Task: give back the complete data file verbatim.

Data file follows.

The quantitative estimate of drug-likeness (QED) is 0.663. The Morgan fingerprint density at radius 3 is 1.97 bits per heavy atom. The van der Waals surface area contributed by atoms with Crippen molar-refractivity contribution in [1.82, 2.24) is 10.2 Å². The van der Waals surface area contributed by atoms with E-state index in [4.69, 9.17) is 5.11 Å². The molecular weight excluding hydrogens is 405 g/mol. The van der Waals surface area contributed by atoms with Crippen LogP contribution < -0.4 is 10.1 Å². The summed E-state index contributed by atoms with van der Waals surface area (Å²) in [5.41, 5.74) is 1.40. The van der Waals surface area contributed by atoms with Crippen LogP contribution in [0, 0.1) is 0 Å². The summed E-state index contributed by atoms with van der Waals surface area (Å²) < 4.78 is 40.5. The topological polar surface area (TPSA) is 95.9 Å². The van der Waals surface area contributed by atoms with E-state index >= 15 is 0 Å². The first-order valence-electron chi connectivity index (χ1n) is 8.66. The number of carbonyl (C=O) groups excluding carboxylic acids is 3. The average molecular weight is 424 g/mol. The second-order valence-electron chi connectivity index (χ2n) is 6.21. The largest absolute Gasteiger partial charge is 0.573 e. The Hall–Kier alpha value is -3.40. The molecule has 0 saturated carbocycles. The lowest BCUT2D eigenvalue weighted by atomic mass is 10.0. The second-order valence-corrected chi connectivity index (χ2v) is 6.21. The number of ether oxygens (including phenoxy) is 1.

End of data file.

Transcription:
The quantitative estimate of drug-likeness (QED) is 0.663. The Morgan fingerprint density at radius 3 is 1.97 bits per heavy atom. The van der Waals surface area contributed by atoms with Crippen molar-refractivity contribution in [1.82, 2.24) is 10.2 Å². The van der Waals surface area contributed by atoms with E-state index in [4.69, 9.17) is 5.11 Å². The molecular weight excluding hydrogens is 405 g/mol. The van der Waals surface area contributed by atoms with Crippen LogP contribution < -0.4 is 10.1 Å². The summed E-state index contributed by atoms with van der Waals surface area (Å²) in [5.41, 5.74) is 1.40. The van der Waals surface area contributed by atoms with Crippen LogP contribution in [0, 0.1) is 0 Å². The summed E-state index contributed by atoms with van der Waals surface area (Å²) < 4.78 is 40.5. The topological polar surface area (TPSA) is 95.9 Å². The van der Waals surface area contributed by atoms with E-state index >= 15 is 0 Å². The first-order valence-electron chi connectivity index (χ1n) is 8.66. The number of carbonyl (C=O) groups excluding carboxylic acids is 3. The average molecular weight is 424 g/mol. The second-order valence-electron chi connectivity index (χ2n) is 6.21. The largest absolute Gasteiger partial charge is 0.573 e. The Hall–Kier alpha value is -3.40. The molecule has 0 saturated carbocycles. The lowest BCUT2D eigenvalue weighted by atomic mass is 10.0. The second-order valence-corrected chi connectivity index (χ2v) is 6.21. The number of ether oxygens (including phenoxy) is 1.